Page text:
FSU-led team earns National Science Foundation grant to study effects of heat waves on sea urchins

Juvenile purple urchins on reefs in southern California. Photo by Ron McPeak.
Juvenile purple urchins on reefs in southern California. Photo by Ron McPeak.

A team of researchers, led by a Florida State University biologist, has received a $1.1 million National Science Foundation grant to better understand how rapid and extreme warming events impact the reproduction of sea urchins.

Daniel Okamoto, assistant professor in the Department of Biological Science
Daniel Okamoto, assistant professor in the Department of Biological Science

Daniel Okamoto, an assistant professor in FSU’s Department of Biological Science and principal investigator for the grant, and his team will study population effects on sea urchins from such events as El Niño as well as the long-term implications from climate change. He said the impacts on California-based sea urchins from such events have been not only dramatic but also unpredictable.

“The grant is a follow-up to try to understand what’s really driving the patterns that we’ve seen over the past 30 years,” Okamoto said.

Okamoto will collaborate on the project with Jonathan Dennis, FSU associate professor of biology; Laura Rogers-Bennett, who holds positions at the California Department of Fish and Wildlife and the University of California, Davis; and Rachel Simons and Stephen Schroeter, both project scientists at the University of California, Santa Barbara.

Urchins are an ideal species for the study for a variety of reasons: They have immediate and noticeable responses to changes in temperature and food, their larvae feel the effects of changing ocean circulation because they float rather than settle, and they are a model developmental organism because the genome has been mapped.

In addition to the practical reasons for their study, sea urchins play an important role in near-shore ecosystems. Sea urchins are among the world’s major herbivores and are an important recycler of nutrients, but they can also be pests with the power to devour kelp forests.

“Climate change and extreme heat waves strongly affect sea urchin populations,” Okamoto said. “When their numbers explode, sea urchins can devastate ecosystems by eating everything in their path. In northern California, heat waves mean massive amounts of baby sea urchins. In southern California, it’s the opposite: Heat waves collapse the number of new young urchins.”

The NSF grant will be used decipher why warming events can lead to divergent outcomes for some populations. The study will focus on two primary factors: how temperature affects reproduction and how warming events affect ocean circulation.

Warmer water requires sea urchins to expend more energy just to stay alive, Okamoto said. That could mean less energy is available for females to produce eggs or the possibility for populations to “skip spawn” and not reproduce at all. Persistently warm water from a different geographic landscape in the south may be a culprit as well.

“Warm days aren’t going to kill a peach tree, but peach trees need a certain number of cold days to reproduce,” he said. “We think something similar could be happening with sea urchins.”

Heat also changes movement of ocean water. A change in ocean currents could impede the survival and delivery of free-floating urchin larvae to their near-shore ecosystems. The team will rely on oceanographic modeling led by UC Santa Barbara to characterize how ocean circulation patterns have changed over the past 30 years.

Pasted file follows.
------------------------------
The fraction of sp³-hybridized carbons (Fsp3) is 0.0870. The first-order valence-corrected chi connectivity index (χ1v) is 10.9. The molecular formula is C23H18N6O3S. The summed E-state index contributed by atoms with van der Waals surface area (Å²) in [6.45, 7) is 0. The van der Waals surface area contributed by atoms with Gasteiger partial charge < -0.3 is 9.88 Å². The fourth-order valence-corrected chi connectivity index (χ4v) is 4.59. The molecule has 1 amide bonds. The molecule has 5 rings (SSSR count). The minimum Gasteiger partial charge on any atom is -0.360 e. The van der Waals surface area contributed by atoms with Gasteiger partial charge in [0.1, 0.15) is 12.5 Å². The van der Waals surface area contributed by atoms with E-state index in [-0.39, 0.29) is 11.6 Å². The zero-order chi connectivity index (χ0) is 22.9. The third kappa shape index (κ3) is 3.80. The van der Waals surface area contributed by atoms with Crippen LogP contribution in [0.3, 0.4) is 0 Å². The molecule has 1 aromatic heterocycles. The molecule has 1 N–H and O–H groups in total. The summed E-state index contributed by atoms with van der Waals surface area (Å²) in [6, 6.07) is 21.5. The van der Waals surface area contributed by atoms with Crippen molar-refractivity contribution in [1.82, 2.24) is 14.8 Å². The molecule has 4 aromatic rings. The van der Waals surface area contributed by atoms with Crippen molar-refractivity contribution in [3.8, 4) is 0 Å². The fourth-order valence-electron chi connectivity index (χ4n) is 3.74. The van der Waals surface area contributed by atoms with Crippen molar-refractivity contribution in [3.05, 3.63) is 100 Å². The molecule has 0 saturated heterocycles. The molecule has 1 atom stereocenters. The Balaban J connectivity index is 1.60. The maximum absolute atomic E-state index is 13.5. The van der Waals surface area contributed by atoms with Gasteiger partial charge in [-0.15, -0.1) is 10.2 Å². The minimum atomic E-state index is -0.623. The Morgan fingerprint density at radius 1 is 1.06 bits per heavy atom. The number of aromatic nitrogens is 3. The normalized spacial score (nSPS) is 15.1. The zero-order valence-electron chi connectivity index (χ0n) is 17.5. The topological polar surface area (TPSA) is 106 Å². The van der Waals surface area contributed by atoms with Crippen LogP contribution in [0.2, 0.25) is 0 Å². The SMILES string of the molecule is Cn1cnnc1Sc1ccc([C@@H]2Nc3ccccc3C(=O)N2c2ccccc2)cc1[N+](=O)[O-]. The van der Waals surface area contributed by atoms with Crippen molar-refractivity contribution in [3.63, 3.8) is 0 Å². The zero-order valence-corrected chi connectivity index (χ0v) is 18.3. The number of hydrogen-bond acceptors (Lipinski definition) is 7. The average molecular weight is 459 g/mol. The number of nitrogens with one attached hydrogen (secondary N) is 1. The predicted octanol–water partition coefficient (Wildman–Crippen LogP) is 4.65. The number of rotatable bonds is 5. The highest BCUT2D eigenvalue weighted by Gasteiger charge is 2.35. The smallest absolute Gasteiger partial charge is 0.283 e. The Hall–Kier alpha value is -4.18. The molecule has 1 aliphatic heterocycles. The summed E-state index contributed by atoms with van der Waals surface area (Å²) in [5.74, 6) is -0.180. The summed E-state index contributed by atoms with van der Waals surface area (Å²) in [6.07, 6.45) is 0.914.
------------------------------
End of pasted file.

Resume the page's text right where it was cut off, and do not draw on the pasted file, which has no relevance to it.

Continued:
Okamoto said the NSF project will take advantage of data and urchin samples collected by researchers and students since 1990 from the California coast. He joined that collection effort as a graduate student at UC Santa Barbara in 2009, but the work was initially begun in the 1980s and ’90s by his collaborator Schroeter at UCSB, Tom Ebert at Oregon State University and others.

In September, Okamoto and others published a paper on the patterns found in the data in Limnology and Oceanography. The data collection is ongoing while the NSF grant supplies resources to help scientists understand why the patterns occur.

A component of the grant calls for working with K-12 students, in order to empower the next generation of scientists to think about the local consequences of climate change. FSU is distinctly prepared to carry out such a mission through its Office of STEM Teaching Activities outreach programs.

Barbara Shoplock, an FSU biologist and director of the OSTA’s Saturday-at-the-Sea programs, said she is looking forward to working with the researchers to help translate this Tier 1 research into formats most accessible for budding scientists.

Middle and high school students will take day trips to the FSU Coastal and Marine Laboratory and collect urchins in the Gulf of Mexico. They will be a part of monitoring how local populations are reacting to changing climate. That firsthand experience will help them see where their actions and personal choices can also be part of the solution, she said.

“Dr. Okamoto’s grant will enable us to bring more actionable science to these middle and high school students and allow them to become the ambassadors for awareness in their local communities,” Shoplock said. “That matters because now, more than any other time in human existence, we are aware of the fragile, interconnected nature of the world that we live in.”

The availability of resources like seafood are not guaranteed, Okamoto said. It’s critical to first understand how near-shore ecosystems respond to climate changes in order to find ways to ensure the future of those resources.